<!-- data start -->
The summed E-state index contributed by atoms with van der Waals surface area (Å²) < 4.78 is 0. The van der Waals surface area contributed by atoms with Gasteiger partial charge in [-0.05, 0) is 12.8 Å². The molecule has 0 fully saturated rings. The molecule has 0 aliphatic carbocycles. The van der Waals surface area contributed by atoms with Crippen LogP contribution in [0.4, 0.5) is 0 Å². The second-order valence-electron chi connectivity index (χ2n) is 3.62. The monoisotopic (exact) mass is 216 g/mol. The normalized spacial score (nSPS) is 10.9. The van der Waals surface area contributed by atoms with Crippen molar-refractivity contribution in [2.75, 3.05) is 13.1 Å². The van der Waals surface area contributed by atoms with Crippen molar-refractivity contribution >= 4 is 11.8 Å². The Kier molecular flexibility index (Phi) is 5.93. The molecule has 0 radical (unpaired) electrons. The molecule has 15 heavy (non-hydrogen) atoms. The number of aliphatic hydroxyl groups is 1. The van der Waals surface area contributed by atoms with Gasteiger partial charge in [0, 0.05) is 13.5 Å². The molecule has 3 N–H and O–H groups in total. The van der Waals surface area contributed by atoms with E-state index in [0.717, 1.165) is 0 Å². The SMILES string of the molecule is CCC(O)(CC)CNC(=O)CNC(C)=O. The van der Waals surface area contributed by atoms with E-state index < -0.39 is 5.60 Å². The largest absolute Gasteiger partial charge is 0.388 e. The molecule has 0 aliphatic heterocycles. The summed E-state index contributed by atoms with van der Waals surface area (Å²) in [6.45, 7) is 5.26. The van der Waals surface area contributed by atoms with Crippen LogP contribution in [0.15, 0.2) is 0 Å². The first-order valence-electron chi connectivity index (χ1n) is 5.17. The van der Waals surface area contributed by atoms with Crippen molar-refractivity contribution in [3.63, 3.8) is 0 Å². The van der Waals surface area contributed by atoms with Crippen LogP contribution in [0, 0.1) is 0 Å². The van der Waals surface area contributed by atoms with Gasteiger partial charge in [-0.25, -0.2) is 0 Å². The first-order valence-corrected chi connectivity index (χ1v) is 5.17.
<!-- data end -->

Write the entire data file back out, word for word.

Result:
The summed E-state index contributed by atoms with van der Waals surface area (Å²) < 4.78 is 0. The van der Waals surface area contributed by atoms with Gasteiger partial charge in [-0.05, 0) is 12.8 Å². The molecule has 0 fully saturated rings. The molecule has 0 aliphatic carbocycles. The van der Waals surface area contributed by atoms with Crippen LogP contribution in [0.4, 0.5) is 0 Å². The second-order valence-electron chi connectivity index (χ2n) is 3.62. The monoisotopic (exact) mass is 216 g/mol. The normalized spacial score (nSPS) is 10.9. The van der Waals surface area contributed by atoms with Crippen molar-refractivity contribution in [2.75, 3.05) is 13.1 Å². The van der Waals surface area contributed by atoms with Crippen molar-refractivity contribution >= 4 is 11.8 Å². The Kier molecular flexibility index (Phi) is 5.93. The molecule has 0 radical (unpaired) electrons. The molecule has 15 heavy (non-hydrogen) atoms. The number of aliphatic hydroxyl groups is 1. The van der Waals surface area contributed by atoms with Gasteiger partial charge in [0, 0.05) is 13.5 Å². The molecule has 3 N–H and O–H groups in total. The van der Waals surface area contributed by atoms with E-state index in [0.717, 1.165) is 0 Å². The SMILES string of the molecule is CCC(O)(CC)CNC(=O)CNC(C)=O. The van der Waals surface area contributed by atoms with E-state index < -0.39 is 5.60 Å². The largest absolute Gasteiger partial charge is 0.388 e. The molecule has 0 aliphatic heterocycles. The summed E-state index contributed by atoms with van der Waals surface area (Å²) in [6.45, 7) is 5.26. The van der Waals surface area contributed by atoms with Crippen LogP contribution in [0.15, 0.2) is 0 Å². The first-order valence-electron chi connectivity index (χ1n) is 5.17. The van der Waals surface area contributed by atoms with Crippen molar-refractivity contribution in [3.63, 3.8) is 0 Å². The van der Waals surface area contributed by atoms with Crippen LogP contribution in [0, 0.1) is 0 Å². The van der Waals surface area contributed by atoms with Gasteiger partial charge in [-0.25, -0.2) is 0 Å². The first-order valence-corrected chi connectivity index (χ1v) is 5.17.